Current government policies on oil and gas extraction in the Arctic are failing to protect the fragile region and take into account numerous safety fears, according to a group of MPs.
The environmental audit committee’s report describes support for new drilling in the area as “needlessly risky”, considering the environment in which the activity would be taking place and taking into account future temperature rise through global warming.
Chair of the environmental audit committee Joan Walley said, “What happens in the Arctic will affect the UK, impacting our weather systems and biodiversity. Yet this government is complacently standing by and watching new oil and gas drilling even though companies like Shell cannot prove they can drill safely in such harsh conditions.
She added, “The government has failed to provide a coherent argument to support its view that exploring for oil and gas in the Arctic is compatible with avoiding dangerous climate destabilisation.”
The report also argues that the government did not follow the recommendations made by the committee in 2012 to protect the Arctic. After an eight-month inquiry, its September report called for a moratorium on drilling in the Arctic until a number of safety standards were implemented to deal with and prevent oil spills.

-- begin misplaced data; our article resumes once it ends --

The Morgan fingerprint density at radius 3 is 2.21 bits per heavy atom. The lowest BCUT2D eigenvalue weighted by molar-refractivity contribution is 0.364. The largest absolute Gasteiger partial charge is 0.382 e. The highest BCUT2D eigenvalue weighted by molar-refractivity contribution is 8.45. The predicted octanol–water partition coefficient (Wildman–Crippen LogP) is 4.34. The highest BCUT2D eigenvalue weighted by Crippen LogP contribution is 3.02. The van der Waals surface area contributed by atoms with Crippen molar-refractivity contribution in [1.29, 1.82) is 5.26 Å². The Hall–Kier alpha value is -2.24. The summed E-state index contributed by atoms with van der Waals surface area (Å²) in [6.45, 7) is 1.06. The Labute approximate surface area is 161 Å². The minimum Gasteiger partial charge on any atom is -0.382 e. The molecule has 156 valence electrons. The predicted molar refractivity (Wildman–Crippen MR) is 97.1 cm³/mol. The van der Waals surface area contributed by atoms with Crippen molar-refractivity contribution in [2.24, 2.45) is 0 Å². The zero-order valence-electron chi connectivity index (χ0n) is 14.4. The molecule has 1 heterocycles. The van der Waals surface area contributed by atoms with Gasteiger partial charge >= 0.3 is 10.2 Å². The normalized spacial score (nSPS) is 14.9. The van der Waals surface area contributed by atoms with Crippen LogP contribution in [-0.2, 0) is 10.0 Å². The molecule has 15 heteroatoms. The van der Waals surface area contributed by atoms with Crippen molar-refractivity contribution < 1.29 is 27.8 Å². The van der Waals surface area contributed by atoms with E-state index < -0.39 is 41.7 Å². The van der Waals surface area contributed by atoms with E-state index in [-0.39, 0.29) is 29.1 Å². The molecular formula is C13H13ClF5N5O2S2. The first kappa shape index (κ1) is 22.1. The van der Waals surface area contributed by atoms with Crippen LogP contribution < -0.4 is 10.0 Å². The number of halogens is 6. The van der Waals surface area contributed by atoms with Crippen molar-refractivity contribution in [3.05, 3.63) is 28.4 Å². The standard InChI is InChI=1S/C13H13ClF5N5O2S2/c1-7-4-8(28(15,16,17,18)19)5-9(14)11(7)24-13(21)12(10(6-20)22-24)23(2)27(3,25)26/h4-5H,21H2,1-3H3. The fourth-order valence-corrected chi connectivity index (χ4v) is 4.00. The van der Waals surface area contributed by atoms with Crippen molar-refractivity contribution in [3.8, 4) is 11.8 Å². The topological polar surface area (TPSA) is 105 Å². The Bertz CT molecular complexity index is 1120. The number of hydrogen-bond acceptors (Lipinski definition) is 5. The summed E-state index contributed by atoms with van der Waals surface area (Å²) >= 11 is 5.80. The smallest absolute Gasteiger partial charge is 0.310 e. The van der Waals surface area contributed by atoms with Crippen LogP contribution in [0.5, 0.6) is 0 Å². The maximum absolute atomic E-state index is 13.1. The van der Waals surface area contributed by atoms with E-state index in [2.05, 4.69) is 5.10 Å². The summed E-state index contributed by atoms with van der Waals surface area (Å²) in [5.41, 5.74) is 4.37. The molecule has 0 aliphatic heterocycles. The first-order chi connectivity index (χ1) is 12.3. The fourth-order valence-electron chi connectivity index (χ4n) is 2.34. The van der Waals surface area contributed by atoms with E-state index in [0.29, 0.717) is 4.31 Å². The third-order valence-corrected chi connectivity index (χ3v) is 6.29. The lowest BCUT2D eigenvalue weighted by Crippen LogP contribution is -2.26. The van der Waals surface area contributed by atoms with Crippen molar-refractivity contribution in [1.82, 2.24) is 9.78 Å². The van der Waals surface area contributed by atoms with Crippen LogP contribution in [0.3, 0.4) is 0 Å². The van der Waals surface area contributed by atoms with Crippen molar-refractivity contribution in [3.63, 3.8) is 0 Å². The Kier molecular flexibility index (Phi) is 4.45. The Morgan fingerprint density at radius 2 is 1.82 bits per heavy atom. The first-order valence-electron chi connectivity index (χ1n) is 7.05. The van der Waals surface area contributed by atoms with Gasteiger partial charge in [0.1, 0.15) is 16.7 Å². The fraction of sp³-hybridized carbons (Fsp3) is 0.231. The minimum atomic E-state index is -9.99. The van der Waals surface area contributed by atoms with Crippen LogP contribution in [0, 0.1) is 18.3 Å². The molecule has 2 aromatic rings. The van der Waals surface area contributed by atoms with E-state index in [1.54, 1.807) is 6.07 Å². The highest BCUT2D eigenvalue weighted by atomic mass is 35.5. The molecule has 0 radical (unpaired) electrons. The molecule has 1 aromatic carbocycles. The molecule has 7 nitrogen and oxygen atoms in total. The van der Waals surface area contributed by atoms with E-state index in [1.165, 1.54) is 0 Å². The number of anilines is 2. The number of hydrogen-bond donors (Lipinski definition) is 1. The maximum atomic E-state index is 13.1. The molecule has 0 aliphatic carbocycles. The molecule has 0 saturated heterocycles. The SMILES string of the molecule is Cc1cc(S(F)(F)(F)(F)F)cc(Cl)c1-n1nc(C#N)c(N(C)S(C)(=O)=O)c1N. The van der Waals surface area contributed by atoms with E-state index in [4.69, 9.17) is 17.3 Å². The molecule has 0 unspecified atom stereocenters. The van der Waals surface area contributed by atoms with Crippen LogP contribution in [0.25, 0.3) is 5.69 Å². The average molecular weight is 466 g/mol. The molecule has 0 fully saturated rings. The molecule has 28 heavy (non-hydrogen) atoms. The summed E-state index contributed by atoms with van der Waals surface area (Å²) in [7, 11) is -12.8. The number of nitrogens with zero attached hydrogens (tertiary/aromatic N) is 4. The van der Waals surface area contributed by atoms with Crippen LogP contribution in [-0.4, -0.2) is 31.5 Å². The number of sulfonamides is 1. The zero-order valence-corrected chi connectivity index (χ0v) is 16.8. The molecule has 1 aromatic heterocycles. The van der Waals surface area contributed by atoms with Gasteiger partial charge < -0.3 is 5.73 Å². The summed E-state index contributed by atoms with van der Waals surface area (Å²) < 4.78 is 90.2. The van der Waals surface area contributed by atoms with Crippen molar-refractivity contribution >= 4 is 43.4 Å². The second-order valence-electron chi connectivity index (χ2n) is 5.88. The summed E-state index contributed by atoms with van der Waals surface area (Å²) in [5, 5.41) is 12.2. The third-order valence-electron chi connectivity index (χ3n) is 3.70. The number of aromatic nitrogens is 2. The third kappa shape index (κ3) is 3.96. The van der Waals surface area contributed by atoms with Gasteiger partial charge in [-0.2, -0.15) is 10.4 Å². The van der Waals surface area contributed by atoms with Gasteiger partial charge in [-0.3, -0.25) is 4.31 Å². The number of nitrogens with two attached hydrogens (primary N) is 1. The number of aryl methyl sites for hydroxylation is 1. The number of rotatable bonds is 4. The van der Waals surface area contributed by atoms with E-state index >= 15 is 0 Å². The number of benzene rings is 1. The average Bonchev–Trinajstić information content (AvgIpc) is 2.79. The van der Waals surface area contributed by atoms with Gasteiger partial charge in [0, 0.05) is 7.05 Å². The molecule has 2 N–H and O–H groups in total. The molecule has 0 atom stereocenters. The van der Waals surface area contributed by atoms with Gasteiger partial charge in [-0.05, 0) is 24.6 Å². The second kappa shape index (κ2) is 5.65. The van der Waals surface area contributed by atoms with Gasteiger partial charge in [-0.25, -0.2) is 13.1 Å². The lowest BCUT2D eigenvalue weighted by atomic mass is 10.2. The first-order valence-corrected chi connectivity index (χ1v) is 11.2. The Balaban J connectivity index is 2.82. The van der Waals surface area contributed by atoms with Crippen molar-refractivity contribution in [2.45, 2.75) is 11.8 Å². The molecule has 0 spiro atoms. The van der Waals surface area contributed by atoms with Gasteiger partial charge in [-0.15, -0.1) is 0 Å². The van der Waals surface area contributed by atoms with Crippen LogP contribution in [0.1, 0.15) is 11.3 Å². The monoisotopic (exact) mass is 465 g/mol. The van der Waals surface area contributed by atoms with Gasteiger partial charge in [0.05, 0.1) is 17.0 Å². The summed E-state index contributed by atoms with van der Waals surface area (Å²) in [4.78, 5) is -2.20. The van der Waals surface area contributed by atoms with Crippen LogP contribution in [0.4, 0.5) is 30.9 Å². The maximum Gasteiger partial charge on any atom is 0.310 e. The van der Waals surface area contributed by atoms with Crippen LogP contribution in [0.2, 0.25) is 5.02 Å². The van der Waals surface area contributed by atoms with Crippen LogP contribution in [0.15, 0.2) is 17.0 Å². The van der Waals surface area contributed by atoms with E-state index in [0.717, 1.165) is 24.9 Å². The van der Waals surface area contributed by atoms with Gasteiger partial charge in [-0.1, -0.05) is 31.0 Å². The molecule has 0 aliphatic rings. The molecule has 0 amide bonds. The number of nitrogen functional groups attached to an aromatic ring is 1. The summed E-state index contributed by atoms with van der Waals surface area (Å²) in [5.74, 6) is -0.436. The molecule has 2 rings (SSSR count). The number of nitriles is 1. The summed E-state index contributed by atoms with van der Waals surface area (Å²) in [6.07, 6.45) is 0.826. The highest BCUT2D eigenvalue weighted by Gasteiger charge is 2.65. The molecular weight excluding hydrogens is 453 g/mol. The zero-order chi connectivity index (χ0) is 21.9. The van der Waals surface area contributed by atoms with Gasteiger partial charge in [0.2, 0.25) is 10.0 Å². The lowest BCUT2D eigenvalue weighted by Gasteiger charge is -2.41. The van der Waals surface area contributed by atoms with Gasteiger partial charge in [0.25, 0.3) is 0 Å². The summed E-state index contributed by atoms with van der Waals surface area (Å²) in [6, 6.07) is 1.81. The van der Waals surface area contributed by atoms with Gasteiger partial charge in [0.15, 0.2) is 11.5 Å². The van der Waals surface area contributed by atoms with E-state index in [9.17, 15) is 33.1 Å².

Walley added that David Cameron should visit the Arctic to see the changes occurred in the area.
“The rapidly disappearing Arctic sea ice should be a wake-up call for [Cameron’s] government to tackle climate change, not pave the way for a corporate carve up of the region’s resources”, she said.
Meanwhile, Greenpeace political director Ruth Davis said, “The committee’s report makes it clear yet again that the government’s Arctic policy is both reckless and internally inconsistent. Drilling for oil in the Arctic is incompatible with the UK’s climate change goals and creates unmanageable risks to a unique and vulnerable ecosystem”.”
Scientists recently claimed that the release of large amount of methane from the Arctic melting would be extremely expensive for the global economy.